The muscle has a duty cycle of work and relaxation. When working out with limited rest, the muscle gets fatigued and thus will need to grow. A muscle is only as strong as its weakest link and the longer the muscle, the more strength you will need to be stressed entirely throughout a range of motion. We hear a lot in current bodybuilding about partial repetitions , and you see this also in powerlifting.
In reality, mechanical loading of the muscle is done best through the complete range of motion because we are often said to grow most at her weakest links. So let's keep that in mind as well. When a muscle is mechanically loaded there is a stressor, through tension during lengthening and shortening, at the ends of the muscle itself and the little muscle fibers are very damaged at a minimal level. Once there is a disruption in that muscle, as we said earlier, there is this idea there's a negative nitrogen balance, a greater need for protein synthesis due to damage and swelling.
If we're going to repair those broken myofibrils or intracellular fluid that seep out into the interstitial outside the muscle cell , we then need to have some repair. That typically happens to muscular swelling or pro-inflammatory markers followed by, within several hours or few days, anti-inflammatory markers that come in and help support the repair and rebuilding of that muscle cell. There's also strain and torque on ligaments and tendons.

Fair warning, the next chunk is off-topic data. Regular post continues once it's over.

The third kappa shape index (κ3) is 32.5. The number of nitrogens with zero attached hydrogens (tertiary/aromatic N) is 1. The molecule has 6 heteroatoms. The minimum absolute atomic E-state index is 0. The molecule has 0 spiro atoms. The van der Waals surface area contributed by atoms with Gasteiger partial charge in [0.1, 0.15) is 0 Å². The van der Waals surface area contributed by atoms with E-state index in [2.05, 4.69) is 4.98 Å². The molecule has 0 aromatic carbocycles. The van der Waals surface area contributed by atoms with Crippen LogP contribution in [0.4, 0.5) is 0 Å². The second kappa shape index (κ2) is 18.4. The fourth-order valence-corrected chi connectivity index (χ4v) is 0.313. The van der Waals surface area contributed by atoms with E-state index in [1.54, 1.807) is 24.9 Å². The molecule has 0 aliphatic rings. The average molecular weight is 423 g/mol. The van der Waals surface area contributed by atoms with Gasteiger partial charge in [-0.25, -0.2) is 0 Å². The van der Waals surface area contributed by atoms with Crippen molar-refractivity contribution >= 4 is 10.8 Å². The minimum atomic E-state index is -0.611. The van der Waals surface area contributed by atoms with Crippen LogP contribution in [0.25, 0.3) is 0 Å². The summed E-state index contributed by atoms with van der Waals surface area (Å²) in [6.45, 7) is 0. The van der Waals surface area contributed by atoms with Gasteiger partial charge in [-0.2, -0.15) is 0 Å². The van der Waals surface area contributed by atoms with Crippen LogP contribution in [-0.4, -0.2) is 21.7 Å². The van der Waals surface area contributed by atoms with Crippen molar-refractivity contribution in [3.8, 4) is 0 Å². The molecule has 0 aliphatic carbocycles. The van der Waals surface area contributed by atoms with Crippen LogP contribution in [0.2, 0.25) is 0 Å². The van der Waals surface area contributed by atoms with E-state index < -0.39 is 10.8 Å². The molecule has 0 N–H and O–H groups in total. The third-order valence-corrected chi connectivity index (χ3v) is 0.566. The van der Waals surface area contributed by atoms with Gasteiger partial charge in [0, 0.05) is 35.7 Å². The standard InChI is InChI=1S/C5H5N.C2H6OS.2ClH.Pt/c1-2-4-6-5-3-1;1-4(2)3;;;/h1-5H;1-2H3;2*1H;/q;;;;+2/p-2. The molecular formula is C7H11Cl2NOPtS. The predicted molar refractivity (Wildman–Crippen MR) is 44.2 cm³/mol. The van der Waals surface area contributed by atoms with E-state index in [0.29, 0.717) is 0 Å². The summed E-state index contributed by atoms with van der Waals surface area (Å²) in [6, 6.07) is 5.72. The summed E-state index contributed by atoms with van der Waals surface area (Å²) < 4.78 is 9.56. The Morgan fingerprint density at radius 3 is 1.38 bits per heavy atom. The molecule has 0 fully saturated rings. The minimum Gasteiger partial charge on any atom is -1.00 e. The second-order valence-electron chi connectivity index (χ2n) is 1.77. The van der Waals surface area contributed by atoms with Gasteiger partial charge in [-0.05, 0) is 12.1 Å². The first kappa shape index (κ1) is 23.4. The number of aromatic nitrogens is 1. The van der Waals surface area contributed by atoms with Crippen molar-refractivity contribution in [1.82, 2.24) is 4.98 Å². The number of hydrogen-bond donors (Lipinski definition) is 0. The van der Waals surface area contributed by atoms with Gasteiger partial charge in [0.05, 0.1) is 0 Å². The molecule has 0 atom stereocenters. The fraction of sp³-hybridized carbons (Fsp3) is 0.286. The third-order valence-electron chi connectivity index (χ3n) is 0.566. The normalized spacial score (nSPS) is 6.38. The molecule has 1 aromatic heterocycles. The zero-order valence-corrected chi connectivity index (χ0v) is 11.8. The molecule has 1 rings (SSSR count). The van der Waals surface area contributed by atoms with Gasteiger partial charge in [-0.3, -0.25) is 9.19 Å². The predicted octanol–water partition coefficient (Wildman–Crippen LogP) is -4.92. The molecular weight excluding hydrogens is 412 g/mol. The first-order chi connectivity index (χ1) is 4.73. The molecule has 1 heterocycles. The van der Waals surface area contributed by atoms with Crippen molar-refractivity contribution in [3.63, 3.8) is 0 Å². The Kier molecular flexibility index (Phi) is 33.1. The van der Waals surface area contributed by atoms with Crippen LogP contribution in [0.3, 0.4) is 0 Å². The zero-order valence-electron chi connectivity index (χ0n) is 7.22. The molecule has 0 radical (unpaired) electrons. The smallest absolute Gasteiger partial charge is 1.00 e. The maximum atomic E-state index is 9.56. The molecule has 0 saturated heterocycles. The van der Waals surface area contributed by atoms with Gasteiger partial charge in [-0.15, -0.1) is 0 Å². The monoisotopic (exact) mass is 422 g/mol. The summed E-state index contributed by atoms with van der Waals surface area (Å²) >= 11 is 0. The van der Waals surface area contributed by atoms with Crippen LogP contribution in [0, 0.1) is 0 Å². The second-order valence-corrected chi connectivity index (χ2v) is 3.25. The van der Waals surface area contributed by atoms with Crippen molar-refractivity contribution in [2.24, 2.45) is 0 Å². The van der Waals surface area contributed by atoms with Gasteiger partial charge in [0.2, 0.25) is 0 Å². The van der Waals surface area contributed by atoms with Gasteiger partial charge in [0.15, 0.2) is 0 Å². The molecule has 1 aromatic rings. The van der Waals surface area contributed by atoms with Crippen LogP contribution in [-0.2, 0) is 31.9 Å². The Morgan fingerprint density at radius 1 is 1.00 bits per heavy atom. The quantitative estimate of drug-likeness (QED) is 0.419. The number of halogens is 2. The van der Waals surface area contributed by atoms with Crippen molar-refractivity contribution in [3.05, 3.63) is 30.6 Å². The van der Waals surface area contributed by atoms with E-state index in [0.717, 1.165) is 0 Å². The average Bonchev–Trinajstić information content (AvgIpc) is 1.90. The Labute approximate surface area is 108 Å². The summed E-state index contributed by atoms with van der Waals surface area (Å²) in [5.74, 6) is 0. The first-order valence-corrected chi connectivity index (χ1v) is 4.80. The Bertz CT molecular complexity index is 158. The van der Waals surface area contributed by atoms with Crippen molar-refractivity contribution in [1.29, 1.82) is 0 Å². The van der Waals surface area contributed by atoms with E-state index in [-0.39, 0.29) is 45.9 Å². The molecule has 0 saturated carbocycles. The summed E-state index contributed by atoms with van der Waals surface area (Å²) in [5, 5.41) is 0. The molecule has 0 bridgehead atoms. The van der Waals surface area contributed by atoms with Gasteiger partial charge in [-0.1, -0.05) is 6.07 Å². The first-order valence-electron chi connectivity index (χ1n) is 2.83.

These stresses and strains on the ligaments and tendons also signal the muscle that it must repair and prepare for the new loads that it will experience. If you want to stress the muscle you have to focus on that idea of mind-muscle connection and focus on really contracting the muscle to the full range of motion. This mind-muscle relationship means that you are imagining the weight lifted and the muscle contracting while lifting this weight.
This connects the sensations with the movement and helps the muscle grower to connect with changes in the muscle sensing fatigue and strain.
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This enhances contractile force and helps with injury prevention. The other thing is that you need different angles. It's also known as pennation , or angle of pull. To attack the muscles with different mechanical loads through various angles of loading, we see an adaptation of that muscle through multiple planes of movement.
Again, when we talk about planes of motion, these refer to angles of movement. Several factors relate to how we adapt to those mechanical modes: age and training status all affect the individual, but we know the neural patterns are laid down, and they're relatively streamlined within two to three weeks as we become more efficient. That's great for human adaptation; that's bad for muscle growth. So what we need to do then is stress the muscle at different angles so that we can come to a consensus of stressing the muscle overall and not just from one specific perspective of that tissue where it becomes very efficient and uses less muscle force to the same movement.